Originally filmed in December 1968, "The Rock and Roll Circus" was originally intended to be released as a television special. The special was filmed over two nights and featured not only ... See full summary »
This documentary was made three years after Jimi Hendrix's untimely death. At the time it was an example of how a visual biography should be done, but some of the information in it needs ... See full summary »
This fly-on-the-wall documentary follows the Rolling Stones on their 1972 North American Tour, their first return to the States since the tragedy at Altamont. Because of the free-form ... See full summary »
In 1971, to get breathing room from tax and management problems, the Stones go to France. Jimmy Miller parks a recording truck next to Keith Richards and Anita Pallenberg's Blue Coast villa, and by June the band is in the basement a few days at a time. Upstairs, heroin, bourbon, and visitors are everywhere. The Stones, other musicians and crew, Pallenberg, and photographer Dominique Tarle, plus old clips and photos and contemporary footage, provide commentary on the album's haphazard construction. By September, the villa is empty; Richards and Jagger complete production in LA. "Exile on Main Street" is released to mediocre reviews that soon give way to lionization. Written by
Rolling Stones documentary looks and sounds great...but never gets around to resolving the issues it brings up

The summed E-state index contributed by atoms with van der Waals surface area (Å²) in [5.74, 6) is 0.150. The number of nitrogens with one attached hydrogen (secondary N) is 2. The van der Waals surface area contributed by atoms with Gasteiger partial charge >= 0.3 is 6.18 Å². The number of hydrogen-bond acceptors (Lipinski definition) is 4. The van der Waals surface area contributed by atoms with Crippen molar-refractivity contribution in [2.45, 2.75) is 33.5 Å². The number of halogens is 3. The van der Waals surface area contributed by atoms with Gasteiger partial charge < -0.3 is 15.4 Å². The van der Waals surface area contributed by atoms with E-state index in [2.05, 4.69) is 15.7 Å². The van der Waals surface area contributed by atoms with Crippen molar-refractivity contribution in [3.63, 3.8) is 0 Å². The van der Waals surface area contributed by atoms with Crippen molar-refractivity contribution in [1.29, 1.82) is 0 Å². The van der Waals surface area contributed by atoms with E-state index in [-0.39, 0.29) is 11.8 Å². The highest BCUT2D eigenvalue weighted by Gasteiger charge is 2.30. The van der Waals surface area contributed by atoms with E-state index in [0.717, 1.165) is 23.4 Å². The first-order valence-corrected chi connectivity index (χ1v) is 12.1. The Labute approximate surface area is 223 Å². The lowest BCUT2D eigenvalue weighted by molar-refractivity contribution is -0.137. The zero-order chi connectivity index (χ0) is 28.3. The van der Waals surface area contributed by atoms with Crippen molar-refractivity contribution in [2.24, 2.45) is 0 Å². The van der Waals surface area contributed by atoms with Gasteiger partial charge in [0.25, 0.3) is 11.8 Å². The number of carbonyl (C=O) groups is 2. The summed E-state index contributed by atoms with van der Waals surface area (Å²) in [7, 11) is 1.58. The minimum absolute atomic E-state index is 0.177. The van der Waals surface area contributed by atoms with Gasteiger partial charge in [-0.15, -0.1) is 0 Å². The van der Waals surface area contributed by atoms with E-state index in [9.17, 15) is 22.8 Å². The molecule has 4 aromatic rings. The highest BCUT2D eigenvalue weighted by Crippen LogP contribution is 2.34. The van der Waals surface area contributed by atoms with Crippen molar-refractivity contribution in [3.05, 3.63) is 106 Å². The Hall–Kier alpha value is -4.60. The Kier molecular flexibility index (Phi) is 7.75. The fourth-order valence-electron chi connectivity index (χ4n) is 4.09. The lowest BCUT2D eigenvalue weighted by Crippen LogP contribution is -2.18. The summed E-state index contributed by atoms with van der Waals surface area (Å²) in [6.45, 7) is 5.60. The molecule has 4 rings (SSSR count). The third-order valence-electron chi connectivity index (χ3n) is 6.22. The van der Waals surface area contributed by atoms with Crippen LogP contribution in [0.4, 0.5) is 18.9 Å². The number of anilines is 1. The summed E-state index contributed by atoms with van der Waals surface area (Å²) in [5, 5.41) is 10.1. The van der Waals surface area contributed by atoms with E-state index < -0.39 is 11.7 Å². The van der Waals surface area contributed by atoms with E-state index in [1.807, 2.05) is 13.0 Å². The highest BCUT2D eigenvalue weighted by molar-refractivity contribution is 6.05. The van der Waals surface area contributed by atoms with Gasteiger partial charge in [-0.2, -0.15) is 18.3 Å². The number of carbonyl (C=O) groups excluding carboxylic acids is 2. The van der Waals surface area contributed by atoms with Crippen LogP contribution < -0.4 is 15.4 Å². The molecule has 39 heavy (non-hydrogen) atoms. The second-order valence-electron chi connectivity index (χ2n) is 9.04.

Frequently fascinating and exceptional rock-documentary on the Rolling Stones circa 1971-1972 when, in the midst of managerial and tax issues, the group left their native UK for the South of France to record their next album, "Exile on Main Street". The record (the band's first double-album) is a now-legendary mix of rock, blues, and country-&-western, tempered with Mick Jagger's passionate vocals and Keith Richards' astounding lead guitar. The narrative isn't streamlined for coherency, and a North American tour (represented here by live concert footage shot in Nashville) seems to appear out of nowhere (indeed, it is followed by a trip to Los Angeles where more recording is done). The record was trashed by most rock critics upon release, however the caveat that "Exile" is now considered the Stones' masterpiece is too easily delivered (we are not told how long it actually took for the music to garner such a reputation). Aside from a vintage Kasey Casem radio broadcast, we don't even know how well the album did financially. Still, flaws aside, this is a very well-made film on the making of an emotionally-charged musical document, and the recording process--its gestation and behind-the-scenes turmoil--will be hypnotic to most music fans. *** from ****
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